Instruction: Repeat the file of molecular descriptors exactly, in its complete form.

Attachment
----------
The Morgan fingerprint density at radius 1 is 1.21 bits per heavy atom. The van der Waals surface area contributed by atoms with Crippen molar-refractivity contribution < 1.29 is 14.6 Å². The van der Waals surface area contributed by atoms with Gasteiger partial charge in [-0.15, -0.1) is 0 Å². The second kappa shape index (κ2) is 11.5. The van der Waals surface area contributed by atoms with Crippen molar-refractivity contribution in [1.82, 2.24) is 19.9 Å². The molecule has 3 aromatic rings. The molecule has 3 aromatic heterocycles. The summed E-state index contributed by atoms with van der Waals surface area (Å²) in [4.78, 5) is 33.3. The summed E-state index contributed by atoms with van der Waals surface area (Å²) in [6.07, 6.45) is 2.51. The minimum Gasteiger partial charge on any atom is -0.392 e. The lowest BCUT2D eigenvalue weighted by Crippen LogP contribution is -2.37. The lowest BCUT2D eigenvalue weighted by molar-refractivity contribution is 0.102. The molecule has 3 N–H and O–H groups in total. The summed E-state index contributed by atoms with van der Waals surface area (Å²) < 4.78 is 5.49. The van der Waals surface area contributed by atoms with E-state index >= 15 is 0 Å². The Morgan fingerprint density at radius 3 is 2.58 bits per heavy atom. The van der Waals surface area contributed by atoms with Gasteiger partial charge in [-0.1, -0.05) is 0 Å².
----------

The Morgan fingerprint density at radius 1 is 1.21 bits per heavy atom. The van der Waals surface area contributed by atoms with Crippen molar-refractivity contribution < 1.29 is 14.6 Å². The van der Waals surface area contributed by atoms with Gasteiger partial charge in [-0.15, -0.1) is 0 Å². The second kappa shape index (κ2) is 11.5. The van der Waals surface area contributed by atoms with Crippen molar-refractivity contribution in [1.82, 2.24) is 19.9 Å². The molecule has 3 aromatic rings. The molecule has 3 aromatic heterocycles. The summed E-state index contributed by atoms with van der Waals surface area (Å²) in [4.78, 5) is 33.3. The summed E-state index contributed by atoms with van der Waals surface area (Å²) in [6.07, 6.45) is 2.51. The minimum Gasteiger partial charge on any atom is -0.392 e. The lowest BCUT2D eigenvalue weighted by Crippen LogP contribution is -2.37. The lowest BCUT2D eigenvalue weighted by molar-refractivity contribution is 0.102. The molecule has 3 N–H and O–H groups in total. The summed E-state index contributed by atoms with van der Waals surface area (Å²) < 4.78 is 5.49. The van der Waals surface area contributed by atoms with E-state index >= 15 is 0 Å². The Morgan fingerprint density at radius 3 is 2.58 bits per heavy atom. The van der Waals surface area contributed by atoms with Gasteiger partial charge in [-0.1, -0.05) is 0 Å².